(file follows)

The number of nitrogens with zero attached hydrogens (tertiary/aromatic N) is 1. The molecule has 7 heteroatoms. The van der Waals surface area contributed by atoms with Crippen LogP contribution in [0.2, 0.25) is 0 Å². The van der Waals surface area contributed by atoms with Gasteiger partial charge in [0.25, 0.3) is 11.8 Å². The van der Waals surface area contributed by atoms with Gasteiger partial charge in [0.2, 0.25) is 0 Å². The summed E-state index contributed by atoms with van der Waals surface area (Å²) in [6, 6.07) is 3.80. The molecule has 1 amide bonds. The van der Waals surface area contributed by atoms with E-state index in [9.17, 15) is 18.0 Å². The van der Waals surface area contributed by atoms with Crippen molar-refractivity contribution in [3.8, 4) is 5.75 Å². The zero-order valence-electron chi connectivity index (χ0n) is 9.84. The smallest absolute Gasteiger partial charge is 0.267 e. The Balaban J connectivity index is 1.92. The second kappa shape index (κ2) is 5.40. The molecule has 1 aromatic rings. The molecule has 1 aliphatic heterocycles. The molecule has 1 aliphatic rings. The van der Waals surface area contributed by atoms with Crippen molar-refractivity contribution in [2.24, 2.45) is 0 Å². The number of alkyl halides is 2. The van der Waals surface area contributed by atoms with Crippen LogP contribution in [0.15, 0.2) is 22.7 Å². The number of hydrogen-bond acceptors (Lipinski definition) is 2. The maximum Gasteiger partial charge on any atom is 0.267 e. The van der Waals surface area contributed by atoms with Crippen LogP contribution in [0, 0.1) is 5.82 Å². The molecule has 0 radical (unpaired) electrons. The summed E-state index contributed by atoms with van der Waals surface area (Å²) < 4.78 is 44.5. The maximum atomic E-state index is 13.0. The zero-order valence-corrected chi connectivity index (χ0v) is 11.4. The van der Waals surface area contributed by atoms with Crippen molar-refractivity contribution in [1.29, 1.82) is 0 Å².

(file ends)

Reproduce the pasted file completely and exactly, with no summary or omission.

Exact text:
The number of nitrogens with zero attached hydrogens (tertiary/aromatic N) is 1. The molecule has 7 heteroatoms. The van der Waals surface area contributed by atoms with Crippen LogP contribution in [0.2, 0.25) is 0 Å². The van der Waals surface area contributed by atoms with Gasteiger partial charge in [0.25, 0.3) is 11.8 Å². The van der Waals surface area contributed by atoms with Gasteiger partial charge in [0.2, 0.25) is 0 Å². The summed E-state index contributed by atoms with van der Waals surface area (Å²) in [6, 6.07) is 3.80. The molecule has 1 amide bonds. The van der Waals surface area contributed by atoms with E-state index in [9.17, 15) is 18.0 Å². The van der Waals surface area contributed by atoms with Crippen molar-refractivity contribution in [3.8, 4) is 5.75 Å². The zero-order valence-electron chi connectivity index (χ0n) is 9.84. The smallest absolute Gasteiger partial charge is 0.267 e. The Balaban J connectivity index is 1.92. The second kappa shape index (κ2) is 5.40. The molecule has 1 aromatic rings. The molecule has 1 aliphatic heterocycles. The molecule has 1 aliphatic rings. The van der Waals surface area contributed by atoms with Crippen molar-refractivity contribution in [2.24, 2.45) is 0 Å². The number of alkyl halides is 2. The van der Waals surface area contributed by atoms with Crippen LogP contribution in [0.15, 0.2) is 22.7 Å². The number of hydrogen-bond acceptors (Lipinski definition) is 2. The maximum Gasteiger partial charge on any atom is 0.267 e. The van der Waals surface area contributed by atoms with Crippen LogP contribution in [0, 0.1) is 5.82 Å². The molecule has 0 radical (unpaired) electrons. The summed E-state index contributed by atoms with van der Waals surface area (Å²) < 4.78 is 44.5. The maximum atomic E-state index is 13.0. The zero-order valence-corrected chi connectivity index (χ0v) is 11.4. The van der Waals surface area contributed by atoms with Crippen molar-refractivity contribution in [1.29, 1.82) is 0 Å².